Minneapolis Public Schools will slash hundreds of positions in schools and its central offices to plug a $28 million budget gap, projections from the school district show.

The preliminary numbers released this week represent a districtwide drop of nearly 300 full-time positions, and at least that many employees would be affected. Some district employees work part time, meaning a few people could make up one full-time position.

The numbers show a 4 percent cut in full-time equivalent positions, hitting both schools and the district’s central office, as the budget process cranks forward in the state’s third-largest school district.

The data give a window into Superintendent Ed Graff’s administrative priorities as he embarks on his first Minneapolis School District budget. With its cuts to central services and school allocations, the district said at a finance committee meeting Thursday that its budget gap narrows from $28 million to $21 million.

Graff’s instructions to schools were to maintain class sizes “because we knew that was the first and foremost piece of our referendum,” he said. “And then we said, ‘Use the equity kind of lens as you walk through that.’ ”

Most schools that project a drop in enrollment between the 2016-17 and 2017-18 school years are slated to scale back on their number of full-time equivalent positions, according to a Star Tribune analysis of proposed cuts.

Of schools with projected enrollment growth, more than half are slated to see drops in full-time equivalent positions. Proposed employee changes are the result of enrollment projections, the district said.

The majority of elementary, middle and high schools throughout the district are poised to see staff reductions.

Growing schools like Webster Elementary and Sanford Middle won out. Their enrollments — and staffing — are projected to increase. Meanwhile, at Franklin Middle, enrollment is projected to grow by nearly 14 percent, but full-time equivalent positions could drop by about 4 percent.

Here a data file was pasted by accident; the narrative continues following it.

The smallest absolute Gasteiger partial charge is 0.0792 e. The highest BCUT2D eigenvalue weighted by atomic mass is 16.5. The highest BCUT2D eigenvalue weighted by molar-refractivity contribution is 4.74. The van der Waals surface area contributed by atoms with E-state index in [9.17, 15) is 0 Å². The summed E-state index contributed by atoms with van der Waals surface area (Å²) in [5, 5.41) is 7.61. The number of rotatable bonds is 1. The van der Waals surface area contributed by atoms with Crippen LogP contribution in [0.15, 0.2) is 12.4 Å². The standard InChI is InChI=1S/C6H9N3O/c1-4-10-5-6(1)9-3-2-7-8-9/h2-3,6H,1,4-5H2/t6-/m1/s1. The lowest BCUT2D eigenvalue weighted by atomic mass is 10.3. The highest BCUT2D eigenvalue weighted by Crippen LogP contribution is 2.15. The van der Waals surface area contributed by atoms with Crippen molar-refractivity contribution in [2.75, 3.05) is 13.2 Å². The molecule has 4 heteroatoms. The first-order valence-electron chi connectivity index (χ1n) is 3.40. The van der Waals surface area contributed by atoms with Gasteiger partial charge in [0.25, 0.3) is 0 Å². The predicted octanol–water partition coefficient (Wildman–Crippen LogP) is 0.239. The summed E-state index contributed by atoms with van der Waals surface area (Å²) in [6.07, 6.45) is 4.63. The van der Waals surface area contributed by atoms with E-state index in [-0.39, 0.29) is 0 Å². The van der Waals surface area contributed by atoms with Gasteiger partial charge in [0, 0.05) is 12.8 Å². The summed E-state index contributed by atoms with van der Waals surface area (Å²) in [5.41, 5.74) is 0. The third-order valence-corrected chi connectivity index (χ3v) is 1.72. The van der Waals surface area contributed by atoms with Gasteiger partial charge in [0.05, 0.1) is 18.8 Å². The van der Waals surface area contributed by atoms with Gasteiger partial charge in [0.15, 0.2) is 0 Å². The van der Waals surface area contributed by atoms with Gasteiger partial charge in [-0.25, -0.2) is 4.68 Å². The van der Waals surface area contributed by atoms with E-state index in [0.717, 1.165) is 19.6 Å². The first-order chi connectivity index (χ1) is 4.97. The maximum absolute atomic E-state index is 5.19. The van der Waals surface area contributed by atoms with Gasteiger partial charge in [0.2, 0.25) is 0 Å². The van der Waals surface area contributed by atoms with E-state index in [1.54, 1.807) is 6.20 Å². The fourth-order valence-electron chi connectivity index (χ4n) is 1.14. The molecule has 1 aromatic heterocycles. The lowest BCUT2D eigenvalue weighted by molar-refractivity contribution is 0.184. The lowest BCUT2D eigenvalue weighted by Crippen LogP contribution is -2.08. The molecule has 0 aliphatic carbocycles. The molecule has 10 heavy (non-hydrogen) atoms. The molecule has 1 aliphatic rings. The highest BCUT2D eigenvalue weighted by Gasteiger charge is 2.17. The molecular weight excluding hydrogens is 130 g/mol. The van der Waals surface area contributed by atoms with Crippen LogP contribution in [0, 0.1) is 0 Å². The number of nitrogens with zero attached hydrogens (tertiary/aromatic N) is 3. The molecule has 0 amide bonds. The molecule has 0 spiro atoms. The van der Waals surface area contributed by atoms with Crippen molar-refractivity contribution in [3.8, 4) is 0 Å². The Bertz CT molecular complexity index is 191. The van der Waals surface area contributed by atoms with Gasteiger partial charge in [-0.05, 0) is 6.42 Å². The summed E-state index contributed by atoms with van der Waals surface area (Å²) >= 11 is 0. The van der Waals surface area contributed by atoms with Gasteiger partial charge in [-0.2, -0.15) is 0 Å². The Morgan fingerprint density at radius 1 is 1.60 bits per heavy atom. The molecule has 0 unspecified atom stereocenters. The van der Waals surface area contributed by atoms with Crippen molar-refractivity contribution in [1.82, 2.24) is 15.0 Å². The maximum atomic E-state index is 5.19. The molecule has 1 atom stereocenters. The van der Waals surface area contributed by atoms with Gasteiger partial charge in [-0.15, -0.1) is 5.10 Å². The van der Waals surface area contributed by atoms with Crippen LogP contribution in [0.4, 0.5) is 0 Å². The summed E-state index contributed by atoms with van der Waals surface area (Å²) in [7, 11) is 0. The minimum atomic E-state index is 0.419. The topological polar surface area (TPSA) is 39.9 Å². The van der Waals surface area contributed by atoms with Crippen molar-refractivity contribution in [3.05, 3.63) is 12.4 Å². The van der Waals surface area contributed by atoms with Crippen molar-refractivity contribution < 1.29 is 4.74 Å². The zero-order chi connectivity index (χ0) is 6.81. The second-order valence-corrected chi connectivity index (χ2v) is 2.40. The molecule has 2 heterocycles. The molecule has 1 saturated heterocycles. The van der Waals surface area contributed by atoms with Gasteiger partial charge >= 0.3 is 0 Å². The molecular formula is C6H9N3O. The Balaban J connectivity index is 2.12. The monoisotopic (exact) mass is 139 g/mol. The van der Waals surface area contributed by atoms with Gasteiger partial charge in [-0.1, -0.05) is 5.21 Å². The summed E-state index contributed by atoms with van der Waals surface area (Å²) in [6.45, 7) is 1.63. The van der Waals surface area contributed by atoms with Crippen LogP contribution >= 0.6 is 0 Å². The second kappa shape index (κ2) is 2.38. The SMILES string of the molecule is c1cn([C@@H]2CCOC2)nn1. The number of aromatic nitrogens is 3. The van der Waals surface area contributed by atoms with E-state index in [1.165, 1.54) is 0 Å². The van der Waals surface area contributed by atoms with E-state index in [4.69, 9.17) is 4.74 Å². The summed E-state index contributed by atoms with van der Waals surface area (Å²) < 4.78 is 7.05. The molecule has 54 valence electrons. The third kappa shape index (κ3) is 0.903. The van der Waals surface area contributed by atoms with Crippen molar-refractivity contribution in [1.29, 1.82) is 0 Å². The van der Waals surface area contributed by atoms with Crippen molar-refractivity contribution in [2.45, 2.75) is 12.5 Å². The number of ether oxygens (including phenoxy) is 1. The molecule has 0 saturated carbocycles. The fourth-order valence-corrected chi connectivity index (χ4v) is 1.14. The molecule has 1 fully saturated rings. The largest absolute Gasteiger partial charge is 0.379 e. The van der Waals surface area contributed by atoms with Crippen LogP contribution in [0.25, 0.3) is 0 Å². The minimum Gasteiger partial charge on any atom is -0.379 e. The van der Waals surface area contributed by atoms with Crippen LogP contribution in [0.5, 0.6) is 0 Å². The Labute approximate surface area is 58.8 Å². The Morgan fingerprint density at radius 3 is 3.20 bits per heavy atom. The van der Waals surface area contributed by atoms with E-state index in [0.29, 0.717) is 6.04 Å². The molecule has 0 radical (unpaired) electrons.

Budgeting is ongoing

District spokeswoman Gail Plewacki said that schools and departments have sent in their proposed budgets, but the district has not made any final decisions. The budget is expected to be presented to the board in May and voted on June 6.

In February, Graff announced that he would cut central services by 10 percent, trim school allocations by 2.5 percent and draw from a “one-time” use of reserves to tackle the shortfall.

Potential cuts have already received pushback from the school community, ranging from principals to building engineers. One hundred protesters flooded a school board meeting April 18, claiming a group of minority educators had been “pushed out for advocating for students” during budget season.

The board voted to reinstate a group of educators who had lost their jobs, provoking opposition from school principals earlier this week.

The Minneapolis Federation of Teachers has rallied behind building engineers, who have lost positions in the district. In a tense meeting Thursday, school board Chair Rebecca Gagnon asked Graff whether schools were choosing to keep staff who do teacher evaluations instead of those who support students.

Graff responded that he’s spent months pinpointing the district’s priorities, and 11th-hour reversals would be difficult.

“That’s part of the challenge here,” he said. “We have to be clear in what … we’re valuing.”